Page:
For many young adults, college is their first opportunity to manage their own money. And one of their first—and most meaningful—lessons is the importance of budgeting and good credit health. Long after graduating and moving on to professional life, credit scores can be a help or hindrance, influencing everything from buying a car to getting an apartment.
With that in mind, here are five key things college-aged students need to know about credit:
1. Your credit can help (or hinder) your job search
Many people know that establishing good credit can help them get credit cards, car loan financing, or a mortgage But college students are often unaware of another primary benefit of having stellar credit: getting a leg up in the job market.
Increasingly, employers in many industries are checking the credit reports of job applicants. Job candidates with solid credit standing have an advantage over those with so-so or poor credit.
2. Blemishes on your credit can last up to seven years
It takes some time to build up credit. In fact, VantageScore lists the type and duration of credit as the second most important factor in determining scores, right behind payment history. That's one reason older consumers, who have had credit for many years, tend to have higher credit scores than students, who are just getting started.
Improving one's credit happens gradually, but financial mistakes can be instant—and long-term—credit-score killers. For example, if you're 30 days or more late in paying a bill—like a car note, rent, or a credit card—that delinquency can be reflected on your credit report for up to seven years, according to VantageScore. More severe credit issues, like bankruptcy, can also stay on your credit report for seven years.
So, try to pay all your bills on time, every month. It's easy to set up automatic payments or reminders in your phone calendars.
3. There are key ways to build credit
Some students think the only way to establish credit is by taking out loans or actively using credit cards. But that's not true.
In recent years, credit scoring companies, lenders, and even the three main credit bureaus—Equifax, Experian and TransUnion—have started using so-called "alternative" credit data, which enables college students to begin building their credit histories without borrowing money or taking out credit cards. For example, college students who are renters can have their positive apartment rental payment history reported to the credit bureaus. Third-party companies independently verify the student's on-time rent payments with a landlord. And, since payment history is the most important factor in a VantageScore credit rating, this can give them a major leg up in building a credit score.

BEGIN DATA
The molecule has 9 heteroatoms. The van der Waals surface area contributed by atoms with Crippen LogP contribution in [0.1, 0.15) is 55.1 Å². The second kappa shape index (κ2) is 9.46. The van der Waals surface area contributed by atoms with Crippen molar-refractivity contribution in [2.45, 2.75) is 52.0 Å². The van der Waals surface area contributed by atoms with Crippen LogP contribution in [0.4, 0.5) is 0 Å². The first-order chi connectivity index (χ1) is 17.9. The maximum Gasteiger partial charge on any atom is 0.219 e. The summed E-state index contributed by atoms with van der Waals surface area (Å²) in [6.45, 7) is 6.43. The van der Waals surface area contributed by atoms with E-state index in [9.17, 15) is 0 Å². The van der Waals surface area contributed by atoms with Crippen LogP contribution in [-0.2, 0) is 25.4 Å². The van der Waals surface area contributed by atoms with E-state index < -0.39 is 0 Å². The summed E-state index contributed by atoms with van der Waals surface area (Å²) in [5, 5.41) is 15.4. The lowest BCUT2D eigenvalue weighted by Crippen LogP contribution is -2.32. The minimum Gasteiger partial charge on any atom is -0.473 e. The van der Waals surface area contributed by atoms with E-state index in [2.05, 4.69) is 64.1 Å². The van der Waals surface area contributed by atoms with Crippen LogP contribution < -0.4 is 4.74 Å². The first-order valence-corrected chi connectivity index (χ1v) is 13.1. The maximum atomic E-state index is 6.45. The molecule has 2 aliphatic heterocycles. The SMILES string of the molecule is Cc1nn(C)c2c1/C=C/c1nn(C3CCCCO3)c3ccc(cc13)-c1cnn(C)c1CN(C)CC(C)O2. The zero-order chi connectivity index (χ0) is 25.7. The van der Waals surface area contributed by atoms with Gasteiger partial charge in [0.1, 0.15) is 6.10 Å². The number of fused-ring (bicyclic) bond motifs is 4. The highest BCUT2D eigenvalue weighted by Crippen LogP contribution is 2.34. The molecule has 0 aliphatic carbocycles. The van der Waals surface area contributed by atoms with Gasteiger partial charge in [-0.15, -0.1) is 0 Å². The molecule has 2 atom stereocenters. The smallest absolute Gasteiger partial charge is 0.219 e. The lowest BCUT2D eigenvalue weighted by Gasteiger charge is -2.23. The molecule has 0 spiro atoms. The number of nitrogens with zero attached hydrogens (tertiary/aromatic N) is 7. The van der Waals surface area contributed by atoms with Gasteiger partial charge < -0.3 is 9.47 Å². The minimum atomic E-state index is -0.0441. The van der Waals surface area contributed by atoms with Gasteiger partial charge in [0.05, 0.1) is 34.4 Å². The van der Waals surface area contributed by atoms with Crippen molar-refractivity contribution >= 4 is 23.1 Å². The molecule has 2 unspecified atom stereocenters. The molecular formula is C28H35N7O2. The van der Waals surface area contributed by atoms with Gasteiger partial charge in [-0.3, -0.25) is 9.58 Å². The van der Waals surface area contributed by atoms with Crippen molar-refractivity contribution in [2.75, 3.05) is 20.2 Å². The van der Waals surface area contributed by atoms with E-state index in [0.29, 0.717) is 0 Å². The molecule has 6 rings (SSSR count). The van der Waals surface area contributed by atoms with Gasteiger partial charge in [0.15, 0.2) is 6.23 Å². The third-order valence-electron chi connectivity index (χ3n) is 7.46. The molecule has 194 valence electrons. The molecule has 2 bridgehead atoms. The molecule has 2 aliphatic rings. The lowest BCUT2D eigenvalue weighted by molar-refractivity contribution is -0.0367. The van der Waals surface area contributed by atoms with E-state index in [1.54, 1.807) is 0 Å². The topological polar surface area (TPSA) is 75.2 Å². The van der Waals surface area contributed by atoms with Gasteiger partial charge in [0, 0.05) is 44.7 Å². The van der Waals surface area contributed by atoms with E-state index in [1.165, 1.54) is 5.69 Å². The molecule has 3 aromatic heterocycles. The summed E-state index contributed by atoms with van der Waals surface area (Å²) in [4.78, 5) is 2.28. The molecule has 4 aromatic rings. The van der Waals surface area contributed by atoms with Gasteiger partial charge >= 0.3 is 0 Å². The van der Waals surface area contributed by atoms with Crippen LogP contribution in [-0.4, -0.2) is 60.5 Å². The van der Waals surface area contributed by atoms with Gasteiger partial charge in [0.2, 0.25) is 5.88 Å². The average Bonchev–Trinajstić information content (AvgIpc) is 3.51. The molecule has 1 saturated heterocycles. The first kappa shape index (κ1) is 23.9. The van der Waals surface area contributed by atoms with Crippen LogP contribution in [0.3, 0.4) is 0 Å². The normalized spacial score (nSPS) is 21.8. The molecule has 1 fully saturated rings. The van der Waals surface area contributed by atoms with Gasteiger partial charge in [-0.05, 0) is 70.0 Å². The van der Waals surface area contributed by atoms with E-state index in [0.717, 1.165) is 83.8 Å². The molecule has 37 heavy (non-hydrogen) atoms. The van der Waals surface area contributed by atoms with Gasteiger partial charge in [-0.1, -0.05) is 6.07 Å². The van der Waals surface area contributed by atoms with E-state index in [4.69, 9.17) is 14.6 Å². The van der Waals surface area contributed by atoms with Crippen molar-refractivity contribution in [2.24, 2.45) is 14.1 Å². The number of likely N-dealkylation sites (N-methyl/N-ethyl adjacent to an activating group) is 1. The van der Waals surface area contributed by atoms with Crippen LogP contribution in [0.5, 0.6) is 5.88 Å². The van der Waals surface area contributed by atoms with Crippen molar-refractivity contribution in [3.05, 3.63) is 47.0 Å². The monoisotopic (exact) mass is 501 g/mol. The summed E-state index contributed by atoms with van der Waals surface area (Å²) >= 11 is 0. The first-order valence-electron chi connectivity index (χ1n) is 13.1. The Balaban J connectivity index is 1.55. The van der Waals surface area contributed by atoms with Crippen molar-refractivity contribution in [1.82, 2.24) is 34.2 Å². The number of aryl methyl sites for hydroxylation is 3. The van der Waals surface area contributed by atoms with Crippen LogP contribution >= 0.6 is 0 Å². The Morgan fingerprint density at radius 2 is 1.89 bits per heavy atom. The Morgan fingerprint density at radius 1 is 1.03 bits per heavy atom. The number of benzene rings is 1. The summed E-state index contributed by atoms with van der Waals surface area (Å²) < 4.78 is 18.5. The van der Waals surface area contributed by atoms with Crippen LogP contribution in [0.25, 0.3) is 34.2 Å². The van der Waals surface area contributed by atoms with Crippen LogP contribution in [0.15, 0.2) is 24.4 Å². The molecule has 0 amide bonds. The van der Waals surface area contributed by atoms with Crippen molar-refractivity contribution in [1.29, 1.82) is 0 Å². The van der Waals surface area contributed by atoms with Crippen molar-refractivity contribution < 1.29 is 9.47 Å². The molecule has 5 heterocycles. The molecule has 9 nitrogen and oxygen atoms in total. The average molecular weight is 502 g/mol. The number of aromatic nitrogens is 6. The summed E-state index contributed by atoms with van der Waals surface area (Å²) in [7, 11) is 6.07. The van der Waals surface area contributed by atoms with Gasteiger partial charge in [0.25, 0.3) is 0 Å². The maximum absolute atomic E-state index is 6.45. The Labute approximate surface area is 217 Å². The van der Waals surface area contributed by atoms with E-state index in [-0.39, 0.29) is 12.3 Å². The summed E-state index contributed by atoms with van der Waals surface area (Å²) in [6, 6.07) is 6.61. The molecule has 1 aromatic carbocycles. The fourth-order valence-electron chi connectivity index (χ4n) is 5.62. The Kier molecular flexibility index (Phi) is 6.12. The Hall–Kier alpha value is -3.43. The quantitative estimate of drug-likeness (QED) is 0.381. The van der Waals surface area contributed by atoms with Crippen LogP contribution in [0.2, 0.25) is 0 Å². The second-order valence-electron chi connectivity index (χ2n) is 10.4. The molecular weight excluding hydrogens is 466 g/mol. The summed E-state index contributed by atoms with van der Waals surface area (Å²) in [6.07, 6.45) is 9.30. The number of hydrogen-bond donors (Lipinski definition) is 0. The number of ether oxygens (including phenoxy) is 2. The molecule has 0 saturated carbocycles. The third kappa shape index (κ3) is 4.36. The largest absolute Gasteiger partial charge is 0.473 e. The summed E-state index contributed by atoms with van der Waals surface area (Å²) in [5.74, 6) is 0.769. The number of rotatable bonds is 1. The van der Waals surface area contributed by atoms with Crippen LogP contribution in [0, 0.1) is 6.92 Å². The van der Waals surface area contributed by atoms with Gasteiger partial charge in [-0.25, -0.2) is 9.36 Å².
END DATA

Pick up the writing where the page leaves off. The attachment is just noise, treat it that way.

Another way a college student can help establish credit is by "piggybacking" off his or her parent's good credit rating. Many banks allow parents to add their children as authorized users on their credit card account. The student then "inherits" part of their parent's positive payment history and credit length on a specific credit account. While piggybacking doesn't have as large an impact as a student's own credit activity, it can get them off on the right foot when it comes to building their credit.
My husband and I used the piggybacking technique with our college-age daughter, Aziza. We made her an authorized user on my credit card, which gave her the benefit of being added to a card with a spotless payment track record. Since I've had the card for many years, she also picked up my credit history.
But my daughter has never seen the card. After we added her as an authorized user, my husband and I simply had the card come to our home—and we put it in the drawer.
4. Good credit can help you save a lot of money
Another thing to remember is that an excellent credit profile translates into big savings. That's because having pristine credit saves people money in numerous ways.
With good credit, you can get the best loan rates and terms on everything from credit cards and car loans to mortgages and business loans. People with good credit may also save on other financial products, such as car insurance rates.
Over a lifetime, the savings on all these items can run in the tens or even hundreds of thousands of dollars.
5. Paying your student loans gives you a head start
If you've taken out student loans, remember to pay on time. It's an easy way to start building good credit, which can give a head start when it comes to borrowing for grad school—or passing a credit check for their first apartment.
Everyone knows that college can be the first step toward a good job, but with good planning and careful maintenance, it can also be a great place to learn the organizational skills you need to take care of your finances. With planning and preparation, you can graduate with the degree you need for a job, the skills you need for smart money management, and the strong credit rating you'll need for the rest of your life.